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Gustaaf A. and Ineke C. M. de Zoeten Student Travel Grant

The Gustaaf A. and Ineke C. M. de Zoeten fund was made possible by a gift from Dr. de Zoeten.

Gustaff A. de Zoeten

Dr. Gustaaf A. de Zoeten was born in 1934 in Tjepoe, Indonesia. Following the World War II invasion of Indonesia by the Japanese, he spent the following four years in a concentration camp. At the end of the war his family moved to the Netherlands, where he resumed his education. In 1957, he received his degree as a candidate in horticulture and entomology at the State Agricultural University in Wageningen, and received his M.S. degree in horticulture, plant pathology, and organic chemistry at that university in 1960. He then moved to the University of California-Davis (UCD), where he earned his Ph.D. degree in plant pathology and Botany in 1965, followed by post-doctoral studies at the University of California-Berkeley, through 1967. de Zoeten passed away on February 1, 2004.

Dr. de Zoeten had a highly varied and productive career. He accepted a position in 1967 as assistant professor in the Department of Plant Pathology at the University of Wisconsin-Madison (UWM), teaching and doing research on plant viruses, and progressed through the rank of full professor. Studies during his doctoral research, and continuing into his position at the University of Wisconsin, involved ultrastructural investigations of plant virus infection, development, and host resistance. As a result of these studies, Dr. de Zoeten became well recognized as an authority on plant ultrastructure and electron microscopy. This expertise was recognized early through the Student Achievement Award for Electron Microscopy at UCD, and shortly after his arrival at the University of Wisconsin, by receipt of an NIH Career Development Award. His studies on plant ultrastructure and virology evolved into studies on molecular plant virology. He was aided in these studies by numerous associates, including 8 M.Sc. students, 10 Ph.D. candidates, and 10 post-doctoral fellows. He received funding for his studies from many sources. Dr. de Zoeten accepted a position as visiting scientist at the Friederich Miescher Institute of CIBA-GEIGY in Basel, Switzerland (1987–1988). In 1989, he accepted a new position as chair of the Department of Botany and Plant Pathology at Michigan State University (MSU), East Lansing, MI. He served in that position until 2000, and was much beloved and respected by faculty and students. This position, while mostly administrative, enabled his continuation of research; this research concentrated mostly on the molecular biological aspects of infection, structure, and development of pea enation mosaic virus. In 1992, Dr. de Zoeten was made a Fellow of The American Phytopathological Society, and in 1995, he accepted an invitation to spend a month at the Rockefeller Study Center at Bellagio, Italy. Dr. de Zoeten served as professor emeritus both at UWM and at MSU.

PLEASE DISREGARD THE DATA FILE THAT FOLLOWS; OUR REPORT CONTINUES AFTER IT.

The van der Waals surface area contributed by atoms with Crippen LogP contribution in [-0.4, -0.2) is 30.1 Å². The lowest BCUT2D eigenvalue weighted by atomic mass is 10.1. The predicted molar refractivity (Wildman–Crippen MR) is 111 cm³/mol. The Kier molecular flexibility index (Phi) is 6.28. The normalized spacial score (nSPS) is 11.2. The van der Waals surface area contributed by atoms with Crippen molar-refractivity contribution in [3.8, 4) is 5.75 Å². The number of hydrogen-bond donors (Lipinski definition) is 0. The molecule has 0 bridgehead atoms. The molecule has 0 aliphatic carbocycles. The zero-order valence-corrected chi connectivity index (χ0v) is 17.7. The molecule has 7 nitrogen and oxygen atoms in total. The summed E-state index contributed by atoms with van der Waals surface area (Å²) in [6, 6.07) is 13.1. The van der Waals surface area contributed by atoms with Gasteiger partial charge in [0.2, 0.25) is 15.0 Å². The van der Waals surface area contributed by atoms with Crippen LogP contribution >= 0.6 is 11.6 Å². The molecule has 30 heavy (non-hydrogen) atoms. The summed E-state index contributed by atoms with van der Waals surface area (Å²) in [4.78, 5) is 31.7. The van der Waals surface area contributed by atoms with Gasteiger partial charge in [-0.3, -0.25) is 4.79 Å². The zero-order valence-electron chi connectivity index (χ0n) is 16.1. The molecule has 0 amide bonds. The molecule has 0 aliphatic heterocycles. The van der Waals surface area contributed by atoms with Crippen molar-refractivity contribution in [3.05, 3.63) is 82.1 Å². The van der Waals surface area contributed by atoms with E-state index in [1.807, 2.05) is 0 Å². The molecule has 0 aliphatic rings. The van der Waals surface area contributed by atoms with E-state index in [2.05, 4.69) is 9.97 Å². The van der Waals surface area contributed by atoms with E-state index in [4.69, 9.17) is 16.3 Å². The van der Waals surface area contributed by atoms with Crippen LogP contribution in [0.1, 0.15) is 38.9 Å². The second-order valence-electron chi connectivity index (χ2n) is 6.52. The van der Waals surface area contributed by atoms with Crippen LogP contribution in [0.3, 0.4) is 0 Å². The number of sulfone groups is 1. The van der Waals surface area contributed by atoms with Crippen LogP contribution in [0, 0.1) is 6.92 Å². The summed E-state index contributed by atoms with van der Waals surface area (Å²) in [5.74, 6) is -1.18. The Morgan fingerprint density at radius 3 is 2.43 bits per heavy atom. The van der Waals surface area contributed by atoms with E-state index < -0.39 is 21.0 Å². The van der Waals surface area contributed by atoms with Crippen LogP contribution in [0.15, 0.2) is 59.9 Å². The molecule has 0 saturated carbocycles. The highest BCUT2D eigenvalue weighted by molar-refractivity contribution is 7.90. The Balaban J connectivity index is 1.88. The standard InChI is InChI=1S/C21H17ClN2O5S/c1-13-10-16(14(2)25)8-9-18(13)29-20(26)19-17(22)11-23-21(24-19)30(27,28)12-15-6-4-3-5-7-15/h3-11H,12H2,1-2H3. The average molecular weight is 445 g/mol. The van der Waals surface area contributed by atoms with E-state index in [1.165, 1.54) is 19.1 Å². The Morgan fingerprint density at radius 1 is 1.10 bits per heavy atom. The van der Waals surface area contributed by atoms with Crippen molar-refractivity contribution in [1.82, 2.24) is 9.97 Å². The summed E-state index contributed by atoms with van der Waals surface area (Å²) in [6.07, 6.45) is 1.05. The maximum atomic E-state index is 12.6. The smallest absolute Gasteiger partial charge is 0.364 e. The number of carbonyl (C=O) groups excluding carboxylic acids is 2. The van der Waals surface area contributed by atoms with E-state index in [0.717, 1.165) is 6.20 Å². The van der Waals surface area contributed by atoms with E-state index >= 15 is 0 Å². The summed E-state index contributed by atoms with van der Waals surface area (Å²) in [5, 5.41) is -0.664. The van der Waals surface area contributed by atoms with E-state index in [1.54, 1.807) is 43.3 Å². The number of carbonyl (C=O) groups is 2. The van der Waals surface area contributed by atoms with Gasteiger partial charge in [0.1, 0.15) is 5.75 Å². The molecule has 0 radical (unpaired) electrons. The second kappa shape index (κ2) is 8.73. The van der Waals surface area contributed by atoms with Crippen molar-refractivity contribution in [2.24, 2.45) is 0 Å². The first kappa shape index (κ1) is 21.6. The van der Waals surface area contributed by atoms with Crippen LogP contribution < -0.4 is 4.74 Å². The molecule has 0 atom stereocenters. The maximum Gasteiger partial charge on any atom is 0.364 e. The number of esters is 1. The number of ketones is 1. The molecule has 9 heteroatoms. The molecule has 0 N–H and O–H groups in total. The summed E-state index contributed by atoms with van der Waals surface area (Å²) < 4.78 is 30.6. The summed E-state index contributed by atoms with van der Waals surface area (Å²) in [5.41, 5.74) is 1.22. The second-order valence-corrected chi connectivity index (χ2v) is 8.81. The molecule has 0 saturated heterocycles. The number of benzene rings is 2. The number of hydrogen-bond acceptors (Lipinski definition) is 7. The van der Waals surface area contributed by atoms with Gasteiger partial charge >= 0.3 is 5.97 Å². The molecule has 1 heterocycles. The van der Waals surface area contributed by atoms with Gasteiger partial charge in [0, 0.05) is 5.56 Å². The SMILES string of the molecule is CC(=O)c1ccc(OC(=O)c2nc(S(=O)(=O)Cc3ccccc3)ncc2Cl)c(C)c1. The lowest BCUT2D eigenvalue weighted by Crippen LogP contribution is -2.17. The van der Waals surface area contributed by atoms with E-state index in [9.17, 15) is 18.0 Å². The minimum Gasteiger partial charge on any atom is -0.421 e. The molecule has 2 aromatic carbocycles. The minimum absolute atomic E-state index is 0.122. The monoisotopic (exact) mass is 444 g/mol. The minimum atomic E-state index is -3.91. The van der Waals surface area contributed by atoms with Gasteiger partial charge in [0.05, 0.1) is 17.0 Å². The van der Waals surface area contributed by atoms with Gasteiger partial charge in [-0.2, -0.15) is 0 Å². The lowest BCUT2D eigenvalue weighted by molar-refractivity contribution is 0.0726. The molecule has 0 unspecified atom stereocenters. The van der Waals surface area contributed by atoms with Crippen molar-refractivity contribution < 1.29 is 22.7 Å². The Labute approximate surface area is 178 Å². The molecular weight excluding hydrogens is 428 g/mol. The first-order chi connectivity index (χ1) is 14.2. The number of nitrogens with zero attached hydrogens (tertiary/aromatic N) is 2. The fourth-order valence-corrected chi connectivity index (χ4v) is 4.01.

As part of his professional service, Dr. de Zoeten served on several committees at the University of Wisconsin, was a member of both the Virology Committee (chair, 1981–1982) and the New Projects Committee of APS, organized the virology program for the 1976 (Kansas City) APS Annual Meeting, and served as associate editor of both Phytopathology and Virology. He also served on national and international committees, provided many consultancies, and presented numerous national and international lectures. He was an author on more than 100 published scientific papers.

Ineke C. M. de Zoeten was born Ineke Okma, in Oss, the Netherlands, in 1936. She received the Candidate Degree in Dutch Law from the University of Utrecht and married Gustaaf de Zoeten in 1962. She was extremely supportive of Gustaaf throughout his career and served as an extraordinary and frequent hostess to his students and faculties of the departments with which he was associated. She died following a brief illness in 2000 and was memorialized through contributions from many friends with a Magnolia tree planted immediately behind the Plant Biology Building in the Horticulture Demonstration Garden of Michigan State University.